More vertical and horizontal planes. The blurred background of
grasses enhances the structural perennials in the foreground.

Addition of a human being gives a much better sense of scale.

In advising me on how I could achieve a similar effect in my garden, Amalia said, "The thing is to grab the concept: something formal that holds the looseness of the rest of the design, the human intervention vs. the wild planting. It is not about copying the actual design but the concept behind it. What I mean is, instead of a hedge you already are doing stone walls; the concept is the same."

all photos copyright Estudio Amalia Robredo


  1. Wonderful photos and I'm glad you shared her thoughts with us. I'm doubly glad you've seen that you already have that formal element in your garden--so maybe you don't need more, or maybe more is overkill? Probably not, but it's making me rethink your landscape substantially, as I'm sure it is for you.

  2. Oudolf's structure works even when not so formal. At the Lurie, hedges are not yet shaped but still lend depth, background and a peaceful separation from the more active sections of Millenium Park . Paths are gravel though walls are formal . The wooden boardwalk adds to the definition of the gardens shape.

    I see this in your garden with the stone walls, the stacked wood, the pond, and even the trimmed up pine trees now clean straight lines.
    A garden can remain quite informal while using shape and structure to define the edges.

    Great pictures.

  3. BV,
    I don't think I'm there yet, but I also don't know how many stone walls my pocket book can afford. I find it rather difficult to "grab the concept." It's much easier to imitate a good idea. Still processing this. Waiting for that small ephiphany.

  4. Gloria,
    Thanks for the other perspective. I've never seen the Lurie Garden except in photos. But I imagine it as very expansive and open like a prairie. I can see how the boardwalk, paths, and edge features lend structure. My guess is it's very different in feel from Piet Oudolf's private garden because of the difference in scale. But this is all speculation (based on a few photos) on my part.

  5. James, the light plate is very open, but the dark plate is more enclosed with very tall plants along each side of the paths, a few trees and great view of the light plate down below. There are over 60 pictures at photo bucket from several seasons perspective. The link is in the sidebar at pollinators-welcome (My Lurie Pictures) if you would like to see a few.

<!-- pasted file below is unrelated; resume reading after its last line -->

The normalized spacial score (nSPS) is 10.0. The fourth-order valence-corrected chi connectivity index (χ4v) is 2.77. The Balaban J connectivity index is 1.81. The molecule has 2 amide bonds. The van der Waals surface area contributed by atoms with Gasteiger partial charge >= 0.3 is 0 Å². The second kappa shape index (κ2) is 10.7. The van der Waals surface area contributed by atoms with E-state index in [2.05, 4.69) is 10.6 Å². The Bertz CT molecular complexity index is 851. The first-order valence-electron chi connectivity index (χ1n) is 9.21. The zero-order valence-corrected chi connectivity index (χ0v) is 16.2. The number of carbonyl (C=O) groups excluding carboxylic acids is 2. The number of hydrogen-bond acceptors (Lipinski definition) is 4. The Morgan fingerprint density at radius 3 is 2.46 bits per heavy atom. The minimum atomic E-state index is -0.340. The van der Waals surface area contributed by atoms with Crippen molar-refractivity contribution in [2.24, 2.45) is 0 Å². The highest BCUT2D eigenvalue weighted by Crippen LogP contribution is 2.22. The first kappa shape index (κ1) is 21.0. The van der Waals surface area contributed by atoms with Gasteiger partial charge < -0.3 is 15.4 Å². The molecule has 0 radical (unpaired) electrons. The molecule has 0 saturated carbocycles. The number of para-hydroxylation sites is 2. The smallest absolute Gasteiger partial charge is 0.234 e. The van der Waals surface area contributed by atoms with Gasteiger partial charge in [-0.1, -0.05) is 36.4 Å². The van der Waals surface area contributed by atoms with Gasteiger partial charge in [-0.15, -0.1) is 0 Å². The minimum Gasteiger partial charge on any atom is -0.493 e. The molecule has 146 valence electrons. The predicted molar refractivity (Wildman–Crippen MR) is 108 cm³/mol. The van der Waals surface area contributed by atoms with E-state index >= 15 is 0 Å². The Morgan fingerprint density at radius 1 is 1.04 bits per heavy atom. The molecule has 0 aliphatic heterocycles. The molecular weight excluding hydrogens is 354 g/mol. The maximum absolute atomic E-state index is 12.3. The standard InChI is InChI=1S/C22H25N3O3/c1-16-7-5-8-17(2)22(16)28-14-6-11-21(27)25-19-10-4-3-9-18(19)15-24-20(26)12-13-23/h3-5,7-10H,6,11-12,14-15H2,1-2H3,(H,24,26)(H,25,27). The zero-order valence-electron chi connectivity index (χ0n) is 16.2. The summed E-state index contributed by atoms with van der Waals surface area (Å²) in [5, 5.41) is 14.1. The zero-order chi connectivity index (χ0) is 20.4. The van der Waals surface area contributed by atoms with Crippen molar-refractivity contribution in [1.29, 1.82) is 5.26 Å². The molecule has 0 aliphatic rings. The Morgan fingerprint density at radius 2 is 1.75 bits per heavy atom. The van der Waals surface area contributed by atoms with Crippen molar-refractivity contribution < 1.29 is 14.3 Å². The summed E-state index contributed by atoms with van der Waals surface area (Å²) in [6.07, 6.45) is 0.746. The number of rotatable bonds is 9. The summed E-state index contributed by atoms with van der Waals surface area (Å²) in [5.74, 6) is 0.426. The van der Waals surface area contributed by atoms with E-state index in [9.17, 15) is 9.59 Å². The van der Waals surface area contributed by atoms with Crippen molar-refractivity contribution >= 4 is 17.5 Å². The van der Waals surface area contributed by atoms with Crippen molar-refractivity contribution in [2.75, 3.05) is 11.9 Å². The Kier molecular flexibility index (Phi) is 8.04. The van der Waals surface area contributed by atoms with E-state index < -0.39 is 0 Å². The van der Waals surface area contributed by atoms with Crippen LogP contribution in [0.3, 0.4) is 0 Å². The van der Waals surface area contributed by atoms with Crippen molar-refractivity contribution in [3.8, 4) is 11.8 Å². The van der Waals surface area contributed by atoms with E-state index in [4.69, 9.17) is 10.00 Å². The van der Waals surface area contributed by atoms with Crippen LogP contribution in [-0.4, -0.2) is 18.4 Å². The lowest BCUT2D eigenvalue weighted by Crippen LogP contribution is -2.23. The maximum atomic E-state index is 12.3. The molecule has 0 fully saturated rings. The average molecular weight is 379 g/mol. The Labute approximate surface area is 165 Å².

6. Gloria,
    Thanks for pointing me toward your Lurie photos. The garden looks so extensive, I wonder if some of the planting isn't experimental (to see what thrives best in that environment). It's helpful to see the garden through the seasons too. I don't know the Lurie structure. Can you explain "dark plate" and "light plate"?

  7. Gloria,
    I'm providing the direct link to your Lurie Garden photos:

  8. The Lurie garden was designed by Gustafson's with Oudulf in charge of plants and placement within the whole.
    The entire garden is a rooftop over rails and underground garage.
    Dark plate is higher and to the east, steps lead up from the boardwalk and stream that cross the park north to south.The Dark plate symbolizes Chicago's past and the swampy early conditions the city had to build up and over.
    The Light plate to the west(moving away from the lake into the prairie)is the future, hence the openess and sun.
    The surrounding hedge is enclosed in a metal framework (industrial heritage)inspired by Carl Sandburg calling Chicago the city of big shoulders.

    Third picture scrolling down is a drawing.